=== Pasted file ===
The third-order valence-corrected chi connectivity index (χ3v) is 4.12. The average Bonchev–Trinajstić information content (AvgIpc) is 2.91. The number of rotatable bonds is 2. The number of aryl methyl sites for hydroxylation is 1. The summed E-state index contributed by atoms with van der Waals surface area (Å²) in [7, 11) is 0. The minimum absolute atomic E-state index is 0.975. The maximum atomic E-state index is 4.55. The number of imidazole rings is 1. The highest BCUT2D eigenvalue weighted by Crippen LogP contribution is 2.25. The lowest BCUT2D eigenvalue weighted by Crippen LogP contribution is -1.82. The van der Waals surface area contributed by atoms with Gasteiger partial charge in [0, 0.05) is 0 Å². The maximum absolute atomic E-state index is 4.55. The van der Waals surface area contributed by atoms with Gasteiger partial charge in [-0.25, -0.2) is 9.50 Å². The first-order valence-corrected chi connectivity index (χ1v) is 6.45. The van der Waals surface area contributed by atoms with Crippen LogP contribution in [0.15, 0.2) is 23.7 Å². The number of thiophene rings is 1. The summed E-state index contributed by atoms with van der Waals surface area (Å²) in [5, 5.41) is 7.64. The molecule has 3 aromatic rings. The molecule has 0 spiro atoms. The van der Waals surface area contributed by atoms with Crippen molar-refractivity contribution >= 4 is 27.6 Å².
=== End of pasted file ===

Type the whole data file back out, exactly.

The third-order valence-corrected chi connectivity index (χ3v) is 4.12. The average Bonchev–Trinajstić information content (AvgIpc) is 2.91. The number of rotatable bonds is 2. The number of aryl methyl sites for hydroxylation is 1. The summed E-state index contributed by atoms with van der Waals surface area (Å²) in [7, 11) is 0. The minimum absolute atomic E-state index is 0.975. The maximum atomic E-state index is 4.55. The number of imidazole rings is 1. The highest BCUT2D eigenvalue weighted by Crippen LogP contribution is 2.25. The lowest BCUT2D eigenvalue weighted by Crippen LogP contribution is -1.82. The van der Waals surface area contributed by atoms with Gasteiger partial charge in [0, 0.05) is 0 Å². The maximum absolute atomic E-state index is 4.55. The van der Waals surface area contributed by atoms with Gasteiger partial charge in [-0.25, -0.2) is 9.50 Å². The first-order valence-corrected chi connectivity index (χ1v) is 6.45. The van der Waals surface area contributed by atoms with Crippen LogP contribution in [0.15, 0.2) is 23.7 Å². The number of thiophene rings is 1. The summed E-state index contributed by atoms with van der Waals surface area (Å²) in [5, 5.41) is 7.64. The molecule has 3 aromatic rings. The molecule has 0 spiro atoms. The van der Waals surface area contributed by atoms with Crippen molar-refractivity contribution >= 4 is 27.6 Å².